When my back got better, but new symptoms began appearing, I began a round of seeing doctors that resulted in a trip to the Rheumatologist yesterday.
A few weeks ago I couldn't have told you what they did.
I sort of wish I still didn't know.
In the waiting room I filled out a form that asked what activities were a problem for me given my current condition. I listed:
- Household tasks (which I did not enumerate, but including basically everything for which you hold anything or lift anything or raise your arms at all)
- Holding a pen or pencil
- Holding a book (which explains why I'm not speeding through books)
- Typing (which I hope means you will forgive me if you're not seeing comments)
- Knitting (there's the heartbreak)
These are all the things to do with my fingers and wrists and shoulders, but I have similar issues of swelling and pain in my toes, ankles and knees. Walking is limited. Mornings are painful and slow. Sleep is not refreshing.
I have some kind of inflammatory arthritis. The doctor is still sorting out which one.
I came home with a prescription for prednisone.
I can't say this is the worst thing that could happen to a person, but I can say that after working so hard for almost the last year to lose weight, being limited and having the treatment be, at least in the short term, steroids, distresses me. But things are getting worse, not better, and I will do as I am told.
What grieves me is the loss of my idea of what I might feel like this summer. I pictured myself a little further ahead in the weight loss journey, and I pictured that body hiking to the tops of mountains. Now a walk to the drug store, a low-intensity walk, is about all I have in me. Fatigue and pain limit me.
This week's gospel lesson is one of the first I remember reading for myself, from my little Bethlehem Mother of Pearl covered New Testament, with its red-letter King James version:
And why take ye thought for raiment? Consider the lilies of the field, how they grow; they toil not, neither do they spin: And yet I say unto you, That even Solomon in all his glory was not arrayed like one of these. Wherefore, if God so clothe the grass of the field, which to day is, and to morrow is cast into the oven, shall he not much more clothe you, O ye of little faith? (Matthew 6:28-30, KJV)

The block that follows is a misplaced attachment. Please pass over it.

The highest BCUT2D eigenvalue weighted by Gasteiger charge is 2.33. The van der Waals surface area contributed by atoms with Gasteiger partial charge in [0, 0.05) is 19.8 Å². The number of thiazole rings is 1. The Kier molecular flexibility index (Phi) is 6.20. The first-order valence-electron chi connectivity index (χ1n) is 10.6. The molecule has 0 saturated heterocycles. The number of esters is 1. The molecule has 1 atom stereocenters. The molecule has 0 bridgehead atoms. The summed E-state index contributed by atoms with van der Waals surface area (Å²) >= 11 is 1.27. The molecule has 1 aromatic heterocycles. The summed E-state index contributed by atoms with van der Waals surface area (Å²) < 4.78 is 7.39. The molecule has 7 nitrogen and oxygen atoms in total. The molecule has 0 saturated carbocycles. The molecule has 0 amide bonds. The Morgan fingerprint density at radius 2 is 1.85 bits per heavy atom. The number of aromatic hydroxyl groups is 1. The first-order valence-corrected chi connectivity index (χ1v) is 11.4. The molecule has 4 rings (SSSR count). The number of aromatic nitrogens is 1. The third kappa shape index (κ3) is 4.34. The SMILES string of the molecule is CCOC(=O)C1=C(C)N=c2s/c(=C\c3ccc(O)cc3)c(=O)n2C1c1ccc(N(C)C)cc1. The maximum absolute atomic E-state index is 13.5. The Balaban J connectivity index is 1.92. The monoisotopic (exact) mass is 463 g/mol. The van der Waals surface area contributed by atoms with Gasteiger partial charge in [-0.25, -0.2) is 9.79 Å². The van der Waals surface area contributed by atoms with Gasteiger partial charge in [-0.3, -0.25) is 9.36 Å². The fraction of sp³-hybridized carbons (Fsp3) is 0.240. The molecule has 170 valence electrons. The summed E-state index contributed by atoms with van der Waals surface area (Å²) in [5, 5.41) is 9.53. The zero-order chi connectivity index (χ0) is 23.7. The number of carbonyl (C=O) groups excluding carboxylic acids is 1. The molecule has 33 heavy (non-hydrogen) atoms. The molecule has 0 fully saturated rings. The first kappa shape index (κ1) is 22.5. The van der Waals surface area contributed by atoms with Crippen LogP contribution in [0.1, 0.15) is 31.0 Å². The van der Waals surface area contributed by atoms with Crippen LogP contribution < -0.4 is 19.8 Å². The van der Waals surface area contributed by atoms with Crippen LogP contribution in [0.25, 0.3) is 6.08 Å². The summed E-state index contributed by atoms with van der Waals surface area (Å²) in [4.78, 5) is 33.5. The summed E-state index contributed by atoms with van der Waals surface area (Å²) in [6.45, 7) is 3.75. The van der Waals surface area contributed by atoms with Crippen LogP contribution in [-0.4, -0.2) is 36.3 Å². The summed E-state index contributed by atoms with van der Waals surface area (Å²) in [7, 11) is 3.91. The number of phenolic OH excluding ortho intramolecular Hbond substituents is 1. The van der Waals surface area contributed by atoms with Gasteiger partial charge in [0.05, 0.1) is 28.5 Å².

I'll admit it, I'm worried. The doctor and P.A. were very reassuring. They tell me there are good drugs for this, whichever thing it turns out to be, though most likely Rheumatoid Arthritis. I'm worried less about the medical outcome than about the internal workings of my own heart and mind. Fretting doesn't help, but neither does a sort of mindless bliss. I guess I've always thought this passage in Matthew calls us not to a goofy "Don't worry, be happy" attitude or to an assurance that faith will make us prosperous and good-looking, but to a deeper place of recognizing that God is not rewarding us or punishing us, but is with us, come what may.
I'm fine with that, in theory, right up until I have to face my own limitations. Over the past few weeks I've heard myself saying over and over again, "I'm sure God will find someway to make me useful even if I have to live with limitations." Which is my way of saying, "If I'm not useful, what am I?"
I fear being the person who needs the help. I like being the person who gives it. I hear my grandmother's voice in my head, "Make yourself useful as well as decorative."
As I sit on my couch after a long day, with my hands in my lap, too sore to type or hold a book, with knitting beyond hope for the foreseeable future, I am living my bad dream: I toil not, neither do I spin. Can I find some usefulness in this period of forced inactivity? (Please, let it be just a period!) Or is the lesson a different one? Is it okay to be, to simply be, whether decorative or not? I'm wondering.